As an eager first-time buyer, one question that's sure to be on your mind is "How long will the homebuying process take?"
Once you've made the decision to buy your first property, you'll no doubt be excited to get to house-hunting and find the home where you'll make treasured memories.
There are a few hurdles to clear before you start packing your moving boxes, though. First, you'll need to save up for a deposit, then find your dream home and, finally, dot your contractual i's and cross your legal t's.
There isn't a straightforward answer to the time needed for the entire process. But you can get an idea of how long it could take by looking at the timeframe for each stage of buying a home.
The first step when purchasing any big-ticket item is to work out what you're able to afford. In Ireland, you can borrow up to 4 times your annual income for a mortgage.
When you know what your budget is, you can start saving for your deposit and the other expenses – like legal fees, home insurance, and stamp duty – that come with buying a home.
This will likely be the longest stage in the homebuying process. Depending on your income, lifestyle, and spending habits, this can take from one to four years.
Once you've saved your deposit, you're officially ready to enter the market.
Before you start looking at what's available, it's important to take a moment to think about what exactly you'd want in your new home. Would you fancy a state-of-the-art apartment or a house with a large back garden? Are you planning on living by yourself, with a partner, or looking to raise a family?
It helps to write down lists of your must-haves and nice-to-haves, which can serve as guides when researching different options. Here's a quick checklist of what you'll need to cover during this phase:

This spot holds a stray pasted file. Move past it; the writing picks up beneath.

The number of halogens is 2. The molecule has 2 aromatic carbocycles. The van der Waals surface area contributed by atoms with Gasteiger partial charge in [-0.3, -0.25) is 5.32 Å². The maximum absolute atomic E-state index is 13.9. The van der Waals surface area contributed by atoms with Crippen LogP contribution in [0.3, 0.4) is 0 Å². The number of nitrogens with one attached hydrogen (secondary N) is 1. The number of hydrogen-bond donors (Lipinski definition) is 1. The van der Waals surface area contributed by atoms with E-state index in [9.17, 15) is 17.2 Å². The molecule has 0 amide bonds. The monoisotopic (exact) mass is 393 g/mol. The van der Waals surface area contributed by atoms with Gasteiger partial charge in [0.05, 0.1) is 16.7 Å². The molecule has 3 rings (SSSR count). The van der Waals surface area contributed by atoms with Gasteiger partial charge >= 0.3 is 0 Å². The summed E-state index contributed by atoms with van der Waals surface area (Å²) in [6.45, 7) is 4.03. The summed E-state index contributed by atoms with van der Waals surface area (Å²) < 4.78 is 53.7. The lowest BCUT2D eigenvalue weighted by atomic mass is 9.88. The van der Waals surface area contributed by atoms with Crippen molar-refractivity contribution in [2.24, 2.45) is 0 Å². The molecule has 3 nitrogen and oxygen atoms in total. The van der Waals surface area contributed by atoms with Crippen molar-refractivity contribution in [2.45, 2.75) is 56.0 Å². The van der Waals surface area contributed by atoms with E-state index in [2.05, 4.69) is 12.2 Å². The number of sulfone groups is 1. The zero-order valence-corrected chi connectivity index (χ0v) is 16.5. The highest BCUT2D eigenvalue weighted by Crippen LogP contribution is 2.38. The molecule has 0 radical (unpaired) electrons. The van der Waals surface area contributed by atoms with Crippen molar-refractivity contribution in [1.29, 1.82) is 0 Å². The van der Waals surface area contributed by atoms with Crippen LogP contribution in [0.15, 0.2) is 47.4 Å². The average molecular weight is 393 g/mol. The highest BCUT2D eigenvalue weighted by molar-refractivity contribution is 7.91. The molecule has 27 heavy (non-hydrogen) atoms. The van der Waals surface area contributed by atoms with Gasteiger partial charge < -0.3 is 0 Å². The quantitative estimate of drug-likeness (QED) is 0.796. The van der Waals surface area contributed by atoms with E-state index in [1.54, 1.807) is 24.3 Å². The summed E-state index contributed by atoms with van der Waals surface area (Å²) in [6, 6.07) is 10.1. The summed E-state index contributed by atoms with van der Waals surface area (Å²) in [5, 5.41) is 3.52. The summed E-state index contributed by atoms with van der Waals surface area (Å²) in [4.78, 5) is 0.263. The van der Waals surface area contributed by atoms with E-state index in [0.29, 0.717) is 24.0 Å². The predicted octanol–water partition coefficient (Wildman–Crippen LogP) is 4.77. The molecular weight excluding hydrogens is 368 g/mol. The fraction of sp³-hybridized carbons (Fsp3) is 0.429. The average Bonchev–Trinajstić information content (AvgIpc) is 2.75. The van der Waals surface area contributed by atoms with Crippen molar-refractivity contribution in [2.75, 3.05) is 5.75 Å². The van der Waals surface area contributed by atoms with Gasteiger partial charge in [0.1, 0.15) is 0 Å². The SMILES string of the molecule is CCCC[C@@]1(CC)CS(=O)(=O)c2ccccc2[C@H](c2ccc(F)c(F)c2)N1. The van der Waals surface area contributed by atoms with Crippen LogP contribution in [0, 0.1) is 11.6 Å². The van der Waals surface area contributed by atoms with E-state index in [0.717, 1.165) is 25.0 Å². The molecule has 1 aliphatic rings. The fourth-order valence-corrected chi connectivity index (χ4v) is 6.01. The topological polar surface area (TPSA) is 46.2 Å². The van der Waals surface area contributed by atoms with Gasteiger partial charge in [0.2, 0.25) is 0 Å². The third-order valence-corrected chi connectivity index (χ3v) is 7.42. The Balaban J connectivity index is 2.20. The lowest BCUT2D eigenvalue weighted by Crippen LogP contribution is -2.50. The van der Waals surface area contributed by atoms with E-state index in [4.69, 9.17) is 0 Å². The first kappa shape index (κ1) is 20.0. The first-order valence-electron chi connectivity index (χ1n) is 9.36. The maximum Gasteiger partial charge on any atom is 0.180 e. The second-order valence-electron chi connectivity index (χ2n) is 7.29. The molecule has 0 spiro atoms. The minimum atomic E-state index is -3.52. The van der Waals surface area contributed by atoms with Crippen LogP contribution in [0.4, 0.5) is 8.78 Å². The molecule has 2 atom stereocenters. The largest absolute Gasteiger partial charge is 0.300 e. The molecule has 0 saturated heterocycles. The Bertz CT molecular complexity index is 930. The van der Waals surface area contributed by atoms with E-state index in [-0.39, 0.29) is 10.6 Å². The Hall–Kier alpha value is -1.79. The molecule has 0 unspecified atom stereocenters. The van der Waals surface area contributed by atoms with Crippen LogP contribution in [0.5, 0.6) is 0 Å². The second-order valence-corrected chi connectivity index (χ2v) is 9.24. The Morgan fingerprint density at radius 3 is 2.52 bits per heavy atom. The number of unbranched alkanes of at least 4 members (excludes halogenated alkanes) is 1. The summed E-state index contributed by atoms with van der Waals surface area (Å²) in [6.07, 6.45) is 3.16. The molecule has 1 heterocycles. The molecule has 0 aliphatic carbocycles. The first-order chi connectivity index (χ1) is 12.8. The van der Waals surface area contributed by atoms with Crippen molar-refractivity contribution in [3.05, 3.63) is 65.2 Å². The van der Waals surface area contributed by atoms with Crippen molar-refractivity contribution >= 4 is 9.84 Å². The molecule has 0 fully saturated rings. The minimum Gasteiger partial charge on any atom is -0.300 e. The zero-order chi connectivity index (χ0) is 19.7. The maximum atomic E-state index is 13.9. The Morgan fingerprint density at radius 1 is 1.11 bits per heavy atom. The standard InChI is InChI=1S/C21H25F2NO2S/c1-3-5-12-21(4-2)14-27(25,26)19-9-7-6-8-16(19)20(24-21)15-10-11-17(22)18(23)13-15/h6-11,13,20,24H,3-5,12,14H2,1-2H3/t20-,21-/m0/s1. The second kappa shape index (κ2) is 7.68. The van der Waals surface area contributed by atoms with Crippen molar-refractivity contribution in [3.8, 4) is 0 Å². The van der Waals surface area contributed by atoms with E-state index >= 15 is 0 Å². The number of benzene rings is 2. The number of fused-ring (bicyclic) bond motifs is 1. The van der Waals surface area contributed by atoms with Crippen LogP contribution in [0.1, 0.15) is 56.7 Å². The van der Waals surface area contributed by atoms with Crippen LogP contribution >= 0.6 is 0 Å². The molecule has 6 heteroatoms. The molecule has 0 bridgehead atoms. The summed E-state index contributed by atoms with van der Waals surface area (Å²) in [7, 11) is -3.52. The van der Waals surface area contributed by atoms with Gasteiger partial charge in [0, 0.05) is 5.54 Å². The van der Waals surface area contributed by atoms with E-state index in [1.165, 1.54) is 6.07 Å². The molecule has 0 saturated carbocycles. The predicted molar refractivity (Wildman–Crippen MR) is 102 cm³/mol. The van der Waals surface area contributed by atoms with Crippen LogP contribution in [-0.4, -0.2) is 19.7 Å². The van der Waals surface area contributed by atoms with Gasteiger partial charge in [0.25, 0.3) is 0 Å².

Remember, it's important to take your time and get the best value you can out of your research. So feel free to weigh out all your options, create pros and cons lists, and talk to seasoned homebuyers before making an informed decision.
Applying for a mortgage is the first big step in the process of buying your first home. First, though, you'll need to find a mortgage lender.
Lenders each calculate your eligibility slightly differently. The one you choose will have an affect on the value of the loan they're prepared to provide as well as the interest rate they will offer.
Once you've identified the best lenders for your purposes, you can apply for a mortgage. This process shouldn't take more than a couple of days if you have all the necessary documents and information.
If you need any assistance in calculating your mortgage amount, use the Glenveagh finance calculator. It's also useful to be aware of government-backed initiatives like the Help-to-Buy and Shared Equity schemes, which are tailored to the needs of first-time buyers.
If you find a house you want to make an offer on, your chances of succeeding will be higher if you have approval in principle from your mortgage lender.
It's essential to note that approval in principle doesn't guarantee a mortgage, but it does improve your credibility as a serious buyer.
This step is essential, as it validates how much you can afford when you view properties and decide to renovate.
When it comes to providing the approval in principle, lenders won't need all the documentation for the mortgage. However, they will need to confirm your identity and your income.
After all the paperwork involved with applying for a mortgage, it's time to get to the fun part: house hunting. While it's natural to feel excited to proceed and hold the keys to your dream house as soon as possible, it's important not to rush this stage.
Spend time exploring and getting a feel for every house that you view. Have a good look at the neighbourhood, facilities available, and the property's build. Don't forget to refer to your list of must-haves and nice-to-haves and gauge how each property you view meets your requirements.